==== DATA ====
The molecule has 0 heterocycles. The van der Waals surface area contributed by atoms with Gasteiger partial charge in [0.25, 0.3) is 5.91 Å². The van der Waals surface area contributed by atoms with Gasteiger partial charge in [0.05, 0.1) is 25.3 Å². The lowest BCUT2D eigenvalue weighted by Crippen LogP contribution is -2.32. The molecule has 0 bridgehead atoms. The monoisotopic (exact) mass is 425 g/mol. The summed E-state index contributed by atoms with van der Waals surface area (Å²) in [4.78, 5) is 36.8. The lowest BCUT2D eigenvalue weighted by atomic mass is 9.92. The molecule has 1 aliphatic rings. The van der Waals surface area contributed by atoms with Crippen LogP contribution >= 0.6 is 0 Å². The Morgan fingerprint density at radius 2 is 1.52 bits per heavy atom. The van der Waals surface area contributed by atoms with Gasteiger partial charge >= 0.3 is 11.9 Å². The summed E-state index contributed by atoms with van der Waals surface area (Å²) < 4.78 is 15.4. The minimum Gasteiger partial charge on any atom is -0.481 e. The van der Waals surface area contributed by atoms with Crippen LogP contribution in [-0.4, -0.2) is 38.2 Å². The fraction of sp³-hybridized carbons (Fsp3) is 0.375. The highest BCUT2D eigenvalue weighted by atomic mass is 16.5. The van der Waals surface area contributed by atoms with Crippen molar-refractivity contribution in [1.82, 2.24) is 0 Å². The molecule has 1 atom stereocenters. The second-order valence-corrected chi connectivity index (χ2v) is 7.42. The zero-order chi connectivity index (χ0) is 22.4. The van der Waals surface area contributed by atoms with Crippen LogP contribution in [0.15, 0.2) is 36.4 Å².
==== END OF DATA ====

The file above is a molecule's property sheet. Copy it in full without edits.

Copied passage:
The molecule has 0 heterocycles. The van der Waals surface area contributed by atoms with Gasteiger partial charge in [0.25, 0.3) is 5.91 Å². The van der Waals surface area contributed by atoms with Gasteiger partial charge in [0.05, 0.1) is 25.3 Å². The lowest BCUT2D eigenvalue weighted by Crippen LogP contribution is -2.32. The molecule has 0 bridgehead atoms. The monoisotopic (exact) mass is 425 g/mol. The summed E-state index contributed by atoms with van der Waals surface area (Å²) in [4.78, 5) is 36.8. The lowest BCUT2D eigenvalue weighted by atomic mass is 9.92. The molecule has 1 aliphatic rings. The van der Waals surface area contributed by atoms with Crippen LogP contribution >= 0.6 is 0 Å². The Morgan fingerprint density at radius 2 is 1.52 bits per heavy atom. The van der Waals surface area contributed by atoms with Gasteiger partial charge >= 0.3 is 11.9 Å². The summed E-state index contributed by atoms with van der Waals surface area (Å²) < 4.78 is 15.4. The minimum Gasteiger partial charge on any atom is -0.481 e. The van der Waals surface area contributed by atoms with Crippen LogP contribution in [-0.4, -0.2) is 38.2 Å². The fraction of sp³-hybridized carbons (Fsp3) is 0.375. The highest BCUT2D eigenvalue weighted by atomic mass is 16.5. The van der Waals surface area contributed by atoms with Crippen molar-refractivity contribution in [1.82, 2.24) is 0 Å². The molecule has 1 atom stereocenters. The second-order valence-corrected chi connectivity index (χ2v) is 7.42. The zero-order chi connectivity index (χ0) is 22.4. The van der Waals surface area contributed by atoms with Crippen LogP contribution in [0.15, 0.2) is 36.4 Å².